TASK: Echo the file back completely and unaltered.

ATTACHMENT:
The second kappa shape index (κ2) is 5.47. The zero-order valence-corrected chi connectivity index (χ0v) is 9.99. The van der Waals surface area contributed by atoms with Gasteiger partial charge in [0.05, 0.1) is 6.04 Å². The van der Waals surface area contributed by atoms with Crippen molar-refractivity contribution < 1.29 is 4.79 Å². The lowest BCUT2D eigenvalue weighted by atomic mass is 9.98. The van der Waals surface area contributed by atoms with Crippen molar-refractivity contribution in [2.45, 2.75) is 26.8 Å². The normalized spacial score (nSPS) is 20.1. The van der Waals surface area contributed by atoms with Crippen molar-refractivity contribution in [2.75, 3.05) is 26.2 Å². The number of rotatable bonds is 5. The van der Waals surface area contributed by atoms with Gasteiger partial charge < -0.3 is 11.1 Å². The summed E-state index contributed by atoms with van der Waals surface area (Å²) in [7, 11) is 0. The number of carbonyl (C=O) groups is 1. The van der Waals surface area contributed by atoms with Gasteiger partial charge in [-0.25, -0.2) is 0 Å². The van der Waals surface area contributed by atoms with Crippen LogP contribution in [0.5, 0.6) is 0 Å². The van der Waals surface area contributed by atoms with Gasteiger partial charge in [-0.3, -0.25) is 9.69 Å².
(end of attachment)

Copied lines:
The second kappa shape index (κ2) is 5.47. The zero-order valence-corrected chi connectivity index (χ0v) is 9.99. The van der Waals surface area contributed by atoms with Gasteiger partial charge in [0.05, 0.1) is 6.04 Å². The van der Waals surface area contributed by atoms with Crippen molar-refractivity contribution < 1.29 is 4.79 Å². The lowest BCUT2D eigenvalue weighted by atomic mass is 9.98. The van der Waals surface area contributed by atoms with Crippen molar-refractivity contribution in [2.45, 2.75) is 26.8 Å². The normalized spacial score (nSPS) is 20.1. The van der Waals surface area contributed by atoms with Crippen molar-refractivity contribution in [2.75, 3.05) is 26.2 Å². The number of rotatable bonds is 5. The van der Waals surface area contributed by atoms with Gasteiger partial charge < -0.3 is 11.1 Å². The summed E-state index contributed by atoms with van der Waals surface area (Å²) in [7, 11) is 0. The number of carbonyl (C=O) groups is 1. The van der Waals surface area contributed by atoms with Gasteiger partial charge in [-0.25, -0.2) is 0 Å². The van der Waals surface area contributed by atoms with Crippen LogP contribution in [0.5, 0.6) is 0 Å². The van der Waals surface area contributed by atoms with Gasteiger partial charge in [-0.3, -0.25) is 9.69 Å².